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Beating the Odds

Richie Mitchell survives leukemia, fulfills goal to play football again

November 09, 2003|Rob Fernas | Times Staff Writer

Richie Mitchell had some wild ideas while he was fighting for his life against leukemia.

Knowing that spring football was approaching, Mitchell, a standout player for Chino Hills Ayala, asked his doctors whether he could work out in the hospital. At the time, he was vomiting almost daily because of chemotherapy and had a feeding tube stuck in his chest.

"I was thinking crazy," Mitchell recalled. "The doctors would sit back and laugh."

Bolstered by youthful naivete, Mitchell never gave up hope that he would play football again. Few shared his optimism.

"I never thought he'd play again," said Dick Mitchell, Richie's father. "I didn't think he'd be physically able to do it."

More than a year after overcoming leukemia, Mitchell is nearing the end of a remarkable comeback season. He beat the odds in every way, including being granted a rare fifth year of athletic eligibility.

In the process, he has become an inspiration for his Ayala teammates and coaches.

"It's a testimony to Richie's perseverance and his resiliency that he wanted to play one more year," Ayala Coach Bob Mount said. "If nothing else, it was that light at the end of the proverbial tunnel that gave him something to live for."

Mitchell acknowledged as much when, recalling his fight against leukemia, he said, "Football is the only thing I did know. I'm not a cancer expert."

Mitchell is considered a senior, though his class and most of his friends graduated last spring. Mitchell plans to graduate after the current semester ends in December. He turns 19 in January.

The opportunity to play football again after sitting out last season allowed him to fulfill a personal goal. Though Ayala (3-6) isn't as good as it was last season, when the Bulldogs won the Sierra League title, Mitchell has enjoyed his time on the field.

He rarely comes out of games, starting at fullback and linebacker and playing on special teams. Standing a solid 5 feet 10 and 190 pounds, he is considered among the hardest hitters on the team and sports a gash across the bridge of his nose, the result of repeated collisions.

"I figure everything happens for a reason," he said. "So, yeah, I missed out on a great team last year. But football is football. It's just as much fun this year. It's not all about if you win or not."

Returning this year allowed Mitchell to play alongside his younger brother Joey, a senior offensive lineman. Joey was the donor for Richie's bone-marrow transplant.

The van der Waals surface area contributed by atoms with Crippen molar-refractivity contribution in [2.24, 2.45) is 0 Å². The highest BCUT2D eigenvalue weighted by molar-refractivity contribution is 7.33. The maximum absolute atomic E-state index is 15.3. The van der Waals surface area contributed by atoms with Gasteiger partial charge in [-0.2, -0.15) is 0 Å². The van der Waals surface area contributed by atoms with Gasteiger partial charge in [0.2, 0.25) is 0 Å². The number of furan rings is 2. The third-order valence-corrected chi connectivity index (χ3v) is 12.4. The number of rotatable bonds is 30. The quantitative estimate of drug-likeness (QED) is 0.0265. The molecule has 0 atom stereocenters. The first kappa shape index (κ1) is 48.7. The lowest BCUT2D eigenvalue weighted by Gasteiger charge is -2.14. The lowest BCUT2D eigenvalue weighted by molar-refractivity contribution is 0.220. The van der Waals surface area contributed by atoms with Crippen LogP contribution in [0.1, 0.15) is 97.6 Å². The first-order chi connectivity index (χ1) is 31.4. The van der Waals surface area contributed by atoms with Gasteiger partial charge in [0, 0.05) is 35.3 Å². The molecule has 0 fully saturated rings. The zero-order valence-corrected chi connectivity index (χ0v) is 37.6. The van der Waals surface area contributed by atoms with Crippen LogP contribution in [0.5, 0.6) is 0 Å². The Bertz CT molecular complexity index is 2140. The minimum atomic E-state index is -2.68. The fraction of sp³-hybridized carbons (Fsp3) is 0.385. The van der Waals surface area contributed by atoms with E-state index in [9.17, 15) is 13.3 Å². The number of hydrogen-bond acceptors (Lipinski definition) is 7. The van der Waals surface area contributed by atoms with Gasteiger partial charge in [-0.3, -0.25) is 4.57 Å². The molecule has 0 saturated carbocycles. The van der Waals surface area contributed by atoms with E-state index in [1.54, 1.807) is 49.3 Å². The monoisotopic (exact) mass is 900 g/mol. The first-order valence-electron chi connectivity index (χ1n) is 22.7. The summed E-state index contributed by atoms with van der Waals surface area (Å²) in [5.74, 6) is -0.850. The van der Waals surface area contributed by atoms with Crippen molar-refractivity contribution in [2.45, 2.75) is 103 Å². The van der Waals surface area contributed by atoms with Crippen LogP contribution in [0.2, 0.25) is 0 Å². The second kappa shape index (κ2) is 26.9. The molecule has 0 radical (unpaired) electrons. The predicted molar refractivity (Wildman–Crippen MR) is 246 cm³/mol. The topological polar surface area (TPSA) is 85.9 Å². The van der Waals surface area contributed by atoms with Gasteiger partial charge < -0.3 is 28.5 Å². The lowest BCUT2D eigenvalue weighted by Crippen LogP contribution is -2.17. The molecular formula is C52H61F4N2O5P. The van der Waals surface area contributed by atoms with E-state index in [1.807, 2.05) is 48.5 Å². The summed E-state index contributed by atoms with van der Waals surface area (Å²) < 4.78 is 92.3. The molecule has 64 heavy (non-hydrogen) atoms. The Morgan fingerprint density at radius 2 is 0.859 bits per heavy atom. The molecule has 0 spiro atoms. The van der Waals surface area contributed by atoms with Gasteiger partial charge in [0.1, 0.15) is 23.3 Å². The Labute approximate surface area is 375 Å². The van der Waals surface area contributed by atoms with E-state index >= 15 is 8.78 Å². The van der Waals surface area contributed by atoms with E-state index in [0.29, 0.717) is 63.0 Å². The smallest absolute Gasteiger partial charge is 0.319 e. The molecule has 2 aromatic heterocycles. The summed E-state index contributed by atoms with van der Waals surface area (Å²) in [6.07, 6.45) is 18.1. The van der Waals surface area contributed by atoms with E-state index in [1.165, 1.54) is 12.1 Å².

"It's great playing with my brother," Richie said. "I don't look at [my teammates] as being a year younger than me, or that they're little kids."

Mitchell had distinguished himself as one of Ayala's best players as a junior in 2001, helping the Bulldogs win the league title. But several weeks after the season, he began feeling tired and was spitting up blood.

After getting the results of a blood test, Mitchell's family doctor told him to go to the hospital emergency room. That same day, Feb. 8, 2002, more tests revealed that he had leukemia.

"I was just shocked," Mitchell said. "I thought I had mononucleosis, actually."

He was diagnosed with acute myelogenous leukemia, an aggressive form of the disease that usually requires a bone-marrow transplant to survive.

"The doctors didn't pull any punches from the beginning," Dick Mitchell said. "They told me Richie was in for a rough go."

Richie was admitted to Children's Hospital of Orange County in Orange, where he began a long, arduous battle for his life. Chemotherapy robbed him of his stamina and strength, which had been built up through weightlifting. The treatments made him sick and caused his hair to fall out.

"I'd mark off every single day on the calendar," he said. "I'd ask all the time, 'Am I getting out yet? How much longer?' You get used to the sickness, [but] the walls start closing in. There's not much you can do."

Several weeks into that wearying routine, Mitchell contracted a viral infection that, combined with an already weakened immune system, nearly killed him. Pumped full of drugs, he drifted in and out of consciousness.

All the while, his father was there for support. Dick Mitchell slept on a couch bed in his son's hospital room before rising early to return home and get ready for work.

He returned to the hospital whenever he could, cleaning up for his son and helping him take showers when he was strong enough to stand.

"It brought me and my dad closer," Richie said. "He had to do everything for me."

The infection set back the timetable for a bone-marrow transplant.

"They were some bad times," Dick Mitchell recalled. "But looking back, they weren't that bad. There are some kids who never come out. We were one of the fortunate ones.

"The thing that Richie had going for him from the beginning was that he was a strong kid. He was in great shape."

Richie's situation brightened considerably when it was learned that his brother was a perfect match as a bone-marrow donor. The procedure was performed in June 2002.

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